THE closure of a botanic garden would see a university losing the “green jewel” in its crown, warns a leading North East ecologist.
Yesterday The Journal revealed that Newcastle University’s four-acre Moorbank botanic garden off Claremont Road in the city faces closure.
The university, which leases the land from the city’s Freemen, will not renew the agreement because, it says, of the running costs and investment needed at Moorbank.
The garden’s grounds and its desert house and tropical glasshouses hold important plant collections amassed over almost a century.
In February, the Friends of Moorbank won a £12,200 development grant from the Heritage Lottery Fund to prepare a bid which would have seen the garden open to the public on a regular basis. John Hartshorne, who lives in Otterburn in Northumberland, has been a head of department biology teacher and ecologist in Tynedale schools for the last 30 years, starting his career at Kew Gardens in London.
He left teaching earlier this year to focus on his business, Albion Outdoors, which provides residential and one-day ecological fieldwork for school and university groups.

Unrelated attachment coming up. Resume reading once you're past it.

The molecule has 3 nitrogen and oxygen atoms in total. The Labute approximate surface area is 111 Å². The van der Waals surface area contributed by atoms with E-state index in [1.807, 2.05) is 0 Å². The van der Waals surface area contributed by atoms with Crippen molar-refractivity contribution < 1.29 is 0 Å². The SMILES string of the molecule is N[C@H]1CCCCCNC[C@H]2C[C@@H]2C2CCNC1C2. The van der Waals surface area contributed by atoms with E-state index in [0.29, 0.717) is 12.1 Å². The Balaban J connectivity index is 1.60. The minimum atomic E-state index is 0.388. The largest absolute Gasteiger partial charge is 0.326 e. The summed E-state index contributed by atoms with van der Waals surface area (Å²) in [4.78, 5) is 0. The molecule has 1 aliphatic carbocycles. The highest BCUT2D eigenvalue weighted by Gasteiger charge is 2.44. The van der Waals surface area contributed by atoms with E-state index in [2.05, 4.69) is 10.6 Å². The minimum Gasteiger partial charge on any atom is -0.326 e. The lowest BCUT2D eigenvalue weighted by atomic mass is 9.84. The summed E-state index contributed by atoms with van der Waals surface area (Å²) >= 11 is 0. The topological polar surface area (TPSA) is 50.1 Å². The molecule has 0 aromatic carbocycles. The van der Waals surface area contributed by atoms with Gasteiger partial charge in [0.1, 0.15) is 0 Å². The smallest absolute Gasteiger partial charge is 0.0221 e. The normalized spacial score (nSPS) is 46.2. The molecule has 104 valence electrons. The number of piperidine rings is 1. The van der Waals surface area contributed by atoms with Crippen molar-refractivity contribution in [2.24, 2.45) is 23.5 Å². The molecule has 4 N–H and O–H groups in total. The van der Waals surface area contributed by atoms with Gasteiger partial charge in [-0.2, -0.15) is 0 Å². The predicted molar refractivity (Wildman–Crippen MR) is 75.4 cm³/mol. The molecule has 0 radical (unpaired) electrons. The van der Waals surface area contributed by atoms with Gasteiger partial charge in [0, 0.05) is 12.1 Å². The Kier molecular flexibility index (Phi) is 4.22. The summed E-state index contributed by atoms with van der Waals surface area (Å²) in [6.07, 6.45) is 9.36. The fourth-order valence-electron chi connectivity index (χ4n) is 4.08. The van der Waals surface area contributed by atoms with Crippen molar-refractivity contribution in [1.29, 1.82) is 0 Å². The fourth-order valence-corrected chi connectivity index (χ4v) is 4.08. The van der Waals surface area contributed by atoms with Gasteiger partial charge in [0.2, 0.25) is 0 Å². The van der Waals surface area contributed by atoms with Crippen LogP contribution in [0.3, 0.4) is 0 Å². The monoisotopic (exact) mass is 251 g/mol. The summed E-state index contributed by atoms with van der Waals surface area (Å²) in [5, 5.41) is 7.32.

He said: “Newcastle University has made a decision not to renew the lease on Moorbank botanic gardens, effectively closing it.
“There has been no warning, no opportunity to discuss the best way forward or to seek ways to keep this lovely garden open and accessible to the public and to school groups.
“However, Moorbank is rather more than just a university asset to be weighed against the costs on a balance sheet.
“I appeal to the university to review the decision to close Moorbank. It is a special place which bears the sweat and tears of many very committed and often unpaid enthusiasts with a passion for plants.
“So many children of all ages have benefited from their visits. To lose this wonderful garden would be to diminish the university ... it is the green jewel in its crown.”
For 20 years John has regularly taken students to Moorbank.
He said: “As a result of these visits I have had many students tell me that they never fully understood the importance of plants before, and several have pursued careers in plant biology.”
He also secured a secondment to Moorbank to develop materials targeting A-level curriculum areas and utilising the materials available in the gardens.
The result was a book of teachers’ notes and information labels all based on the Moorbank gardens.
John said: “The gardens became a venue for a variety of activities which drew many into the debate about sustainability.
“Upgrading the glasshouses and the classroom drew in more interest, especially at the regular public events and open days. Teachers from all phases regularly met up there and shared ideas.”